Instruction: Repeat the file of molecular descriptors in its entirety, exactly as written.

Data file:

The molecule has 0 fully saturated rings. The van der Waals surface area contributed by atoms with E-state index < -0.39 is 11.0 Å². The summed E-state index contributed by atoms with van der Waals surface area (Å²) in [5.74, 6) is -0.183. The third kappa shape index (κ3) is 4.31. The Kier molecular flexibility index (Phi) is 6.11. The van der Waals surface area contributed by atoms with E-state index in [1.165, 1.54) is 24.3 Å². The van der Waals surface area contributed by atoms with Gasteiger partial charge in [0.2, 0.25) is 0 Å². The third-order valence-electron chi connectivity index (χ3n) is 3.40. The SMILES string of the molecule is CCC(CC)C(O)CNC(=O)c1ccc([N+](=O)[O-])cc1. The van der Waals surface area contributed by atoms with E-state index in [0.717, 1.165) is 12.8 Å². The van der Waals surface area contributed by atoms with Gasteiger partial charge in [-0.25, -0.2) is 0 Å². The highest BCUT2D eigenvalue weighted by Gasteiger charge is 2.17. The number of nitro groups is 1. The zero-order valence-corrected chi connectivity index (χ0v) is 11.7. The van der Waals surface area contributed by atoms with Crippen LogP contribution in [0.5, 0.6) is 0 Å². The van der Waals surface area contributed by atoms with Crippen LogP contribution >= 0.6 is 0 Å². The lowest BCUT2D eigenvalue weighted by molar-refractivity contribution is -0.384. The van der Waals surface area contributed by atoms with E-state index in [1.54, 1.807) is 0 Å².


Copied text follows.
The molecule has 0 fully saturated rings. The van der Waals surface area contributed by atoms with E-state index < -0.39 is 11.0 Å². The summed E-state index contributed by atoms with van der Waals surface area (Å²) in [5.74, 6) is -0.183. The third kappa shape index (κ3) is 4.31. The Kier molecular flexibility index (Phi) is 6.11. The van der Waals surface area contributed by atoms with E-state index in [1.165, 1.54) is 24.3 Å². The van der Waals surface area contributed by atoms with Gasteiger partial charge in [0.2, 0.25) is 0 Å². The third-order valence-electron chi connectivity index (χ3n) is 3.40. The SMILES string of the molecule is CCC(CC)C(O)CNC(=O)c1ccc([N+](=O)[O-])cc1. The van der Waals surface area contributed by atoms with E-state index in [0.717, 1.165) is 12.8 Å². The van der Waals surface area contributed by atoms with Gasteiger partial charge in [-0.25, -0.2) is 0 Å². The highest BCUT2D eigenvalue weighted by Gasteiger charge is 2.17. The number of nitro groups is 1. The zero-order valence-corrected chi connectivity index (χ0v) is 11.7. The van der Waals surface area contributed by atoms with Crippen LogP contribution in [0.5, 0.6) is 0 Å². The van der Waals surface area contributed by atoms with Crippen LogP contribution >= 0.6 is 0 Å². The lowest BCUT2D eigenvalue weighted by molar-refractivity contribution is -0.384. The van der Waals surface area contributed by atoms with E-state index in [1.54, 1.807) is 0 Å².